Root
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Conference Proceedings
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4th International Conference on Physics and Control (PhysCon 2009)
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Quasideterministic generation of maximally entangled states of two mesoscopic atomic ensembles by adiabatic quantum feedback.
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Quantum entanglement is one of the most fundamental aspects of quantum

mechanics, as well as an essential resource in quantum communication

and information processing. Although very difficult to realize, entangled

states of material particles have been thoroughly studied in recent years

both theoretically and experimentally, and some schemes for their generation

have been designed and partially realized. Some studies concentrated on how

to produce entanglement between groups of two or few atoms. More recently,

there has been a growing interest on how to create multipartite entanglement

between atoms belonging to a single atomic ensemble considered as amulti-party

quantum system, by exploiting the interaction with a light field, and the

subsequent detection process. Finally, and more ambitiously, various schemes

have been proposed for the entanglement of different (two or more) macroscopic

or mesoscopic atomic ensembles.

In the cases of several (at least and typically two) macroscopic atomic

ensembles, where collective atomic operators can be described

by some continuous-variable approximation, it is only possible to design

schemes for the realization of weak entangled states. Some of these schemes

exploit quantum non-demolition (QND) measurements on auxiliary electromagnetic

fields (usually assumed in some Gaussian state) interacting with the atoms to

prepare entangled states of atomic systems. However, the probabilistic nature

of the quantum measurement events makes the generation of atomic entangled

states conditioned by the measurement outcomes, usually yielding a low

probability of success. This is particularly true for the preparation of

maximally entangled states. Such a shortcoming should be in principle overcome

by exploiting the knowledge of the state vector of the atomic system

conditioned on the outcome of a measurement, and then by introducing a proper

feedback scheme to efficiently drive the system toward a maximally entangled

state. Actually, Stockton, van Handel, and Mabuchi showed how this strategy can

be properly used to deterministically prepare highly entangled Dicke states of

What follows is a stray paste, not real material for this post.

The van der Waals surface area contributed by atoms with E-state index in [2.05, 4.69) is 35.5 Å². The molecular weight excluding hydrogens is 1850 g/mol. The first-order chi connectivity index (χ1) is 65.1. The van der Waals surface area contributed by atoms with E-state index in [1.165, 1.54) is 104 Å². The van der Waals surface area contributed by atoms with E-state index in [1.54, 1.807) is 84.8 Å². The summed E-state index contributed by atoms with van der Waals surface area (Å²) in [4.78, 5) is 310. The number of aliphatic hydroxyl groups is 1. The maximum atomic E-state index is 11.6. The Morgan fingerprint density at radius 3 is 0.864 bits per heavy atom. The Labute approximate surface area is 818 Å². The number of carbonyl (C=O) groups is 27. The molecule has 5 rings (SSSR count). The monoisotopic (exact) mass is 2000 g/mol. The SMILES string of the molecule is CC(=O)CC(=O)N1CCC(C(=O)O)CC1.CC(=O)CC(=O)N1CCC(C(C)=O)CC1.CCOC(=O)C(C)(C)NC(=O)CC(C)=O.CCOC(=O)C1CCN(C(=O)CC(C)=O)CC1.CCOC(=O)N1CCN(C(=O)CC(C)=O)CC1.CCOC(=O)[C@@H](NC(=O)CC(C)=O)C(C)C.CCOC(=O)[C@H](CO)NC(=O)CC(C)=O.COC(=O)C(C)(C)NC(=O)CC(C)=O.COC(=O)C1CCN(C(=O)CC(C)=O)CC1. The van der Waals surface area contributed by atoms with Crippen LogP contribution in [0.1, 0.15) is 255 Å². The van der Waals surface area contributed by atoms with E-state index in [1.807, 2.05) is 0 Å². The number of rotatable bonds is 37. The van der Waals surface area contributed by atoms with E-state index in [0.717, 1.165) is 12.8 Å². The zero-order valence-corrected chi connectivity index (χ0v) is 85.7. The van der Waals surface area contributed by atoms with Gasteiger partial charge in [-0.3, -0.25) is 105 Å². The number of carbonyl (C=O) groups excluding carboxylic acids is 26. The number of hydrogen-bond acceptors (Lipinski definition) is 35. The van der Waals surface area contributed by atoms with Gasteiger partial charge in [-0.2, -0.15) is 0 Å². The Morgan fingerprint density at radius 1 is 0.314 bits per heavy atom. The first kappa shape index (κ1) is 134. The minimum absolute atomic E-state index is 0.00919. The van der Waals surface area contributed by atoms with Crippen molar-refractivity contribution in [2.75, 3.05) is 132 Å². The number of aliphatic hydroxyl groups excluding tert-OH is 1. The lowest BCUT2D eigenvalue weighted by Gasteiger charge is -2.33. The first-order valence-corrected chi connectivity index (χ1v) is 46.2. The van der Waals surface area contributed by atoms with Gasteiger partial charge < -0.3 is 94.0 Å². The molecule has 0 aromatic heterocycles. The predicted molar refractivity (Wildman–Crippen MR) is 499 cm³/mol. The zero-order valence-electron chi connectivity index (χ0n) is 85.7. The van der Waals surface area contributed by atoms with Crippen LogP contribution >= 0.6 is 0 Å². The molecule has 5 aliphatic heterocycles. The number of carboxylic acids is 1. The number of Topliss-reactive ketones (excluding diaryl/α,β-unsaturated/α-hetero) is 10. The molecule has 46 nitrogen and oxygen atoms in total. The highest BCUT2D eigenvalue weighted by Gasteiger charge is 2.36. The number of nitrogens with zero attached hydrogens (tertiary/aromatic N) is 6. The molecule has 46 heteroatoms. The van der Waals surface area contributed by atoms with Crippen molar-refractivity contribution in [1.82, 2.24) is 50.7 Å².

a single atomic ensemble.

We introduce a reliable feedback scheme to generate maximal entanglement

of two mesoscopic atomic ensembles. In this scheme, the discrete quantum nature

of the atomic systems is fully taken into account, without resorting to any

continuous variable or Gaussian approximation.

Our proposal is based on a model introduced by Di Lisi and Moelmer, where two

collections of atoms, probed by a sequence of single-photon scattering

processes, are conditionally entangled by QND measurements of the total atomic

population difference between the two atomic samples. This model has been also

shown to be robust against spontaneous scattering.

We exploit the results of the QND measurements obtained by photo-detections to

drive the system into the maximally entangled state by a suitable feedback

mechanism. The feedback scheme that we introduce is a proper modification to

the fully discrete case of the continuous feedback strategy originally designed

by Thomsen, Mancini and Wiseman to generate high spin squeezing of a single

atomic ensemble, whose experimental realization was obtained by Geremia,

Stockton, and Mabuchi. The same scheme was generalized to the case of two

atomic ensembles to produce two-mode spin squeezing by Barry and Sanders.

Our procedure is monitored by quantitative wave-function simulations which

show how the sequence of photo-detection events, followed by the feedback

signal, gradually modifies the state of the samples and post-selects the

maximally entangled states. We show that the feedback scheme enormously

increases the rate of success in producing maximally entangled states of the

two atomic ensembles compared with the scheme in which feedback is absent. We

also show that the efficiency is further improved by adiabatically switching

off the feedback signal; in this way one obtains a quasi-deterministic

generation of the maximally entangled state. Finally, we study the problem for

the more realistic case of imperfect detectors, and we show how the feedback

scheme guarantees a very high probability of success in this case as well,